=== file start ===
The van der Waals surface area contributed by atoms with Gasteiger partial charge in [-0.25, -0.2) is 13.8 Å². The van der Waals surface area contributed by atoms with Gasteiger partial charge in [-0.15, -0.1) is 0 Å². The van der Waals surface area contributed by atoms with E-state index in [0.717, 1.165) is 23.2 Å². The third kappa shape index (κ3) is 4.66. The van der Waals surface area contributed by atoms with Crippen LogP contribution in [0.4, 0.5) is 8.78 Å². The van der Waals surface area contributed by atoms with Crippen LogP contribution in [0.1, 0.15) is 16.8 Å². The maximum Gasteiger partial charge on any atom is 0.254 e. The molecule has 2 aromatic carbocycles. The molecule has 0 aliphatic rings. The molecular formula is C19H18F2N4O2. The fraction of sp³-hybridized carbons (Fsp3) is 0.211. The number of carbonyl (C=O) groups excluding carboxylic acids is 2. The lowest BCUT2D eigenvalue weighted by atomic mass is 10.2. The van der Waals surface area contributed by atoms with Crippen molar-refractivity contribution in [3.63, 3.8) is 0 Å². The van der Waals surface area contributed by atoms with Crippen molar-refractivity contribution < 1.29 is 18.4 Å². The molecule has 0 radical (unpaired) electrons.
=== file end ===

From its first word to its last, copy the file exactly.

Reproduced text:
The van der Waals surface area contributed by atoms with Gasteiger partial charge in [-0.25, -0.2) is 13.8 Å². The van der Waals surface area contributed by atoms with Gasteiger partial charge in [-0.15, -0.1) is 0 Å². The van der Waals surface area contributed by atoms with E-state index in [0.717, 1.165) is 23.2 Å². The third kappa shape index (κ3) is 4.66. The van der Waals surface area contributed by atoms with Crippen LogP contribution in [0.4, 0.5) is 8.78 Å². The van der Waals surface area contributed by atoms with Crippen LogP contribution in [0.1, 0.15) is 16.8 Å². The maximum Gasteiger partial charge on any atom is 0.254 e. The molecule has 2 aromatic carbocycles. The molecule has 0 aliphatic rings. The molecular formula is C19H18F2N4O2. The fraction of sp³-hybridized carbons (Fsp3) is 0.211. The number of carbonyl (C=O) groups excluding carboxylic acids is 2. The lowest BCUT2D eigenvalue weighted by atomic mass is 10.2. The van der Waals surface area contributed by atoms with Crippen molar-refractivity contribution in [3.63, 3.8) is 0 Å². The van der Waals surface area contributed by atoms with Crippen molar-refractivity contribution < 1.29 is 18.4 Å². The molecule has 0 radical (unpaired) electrons.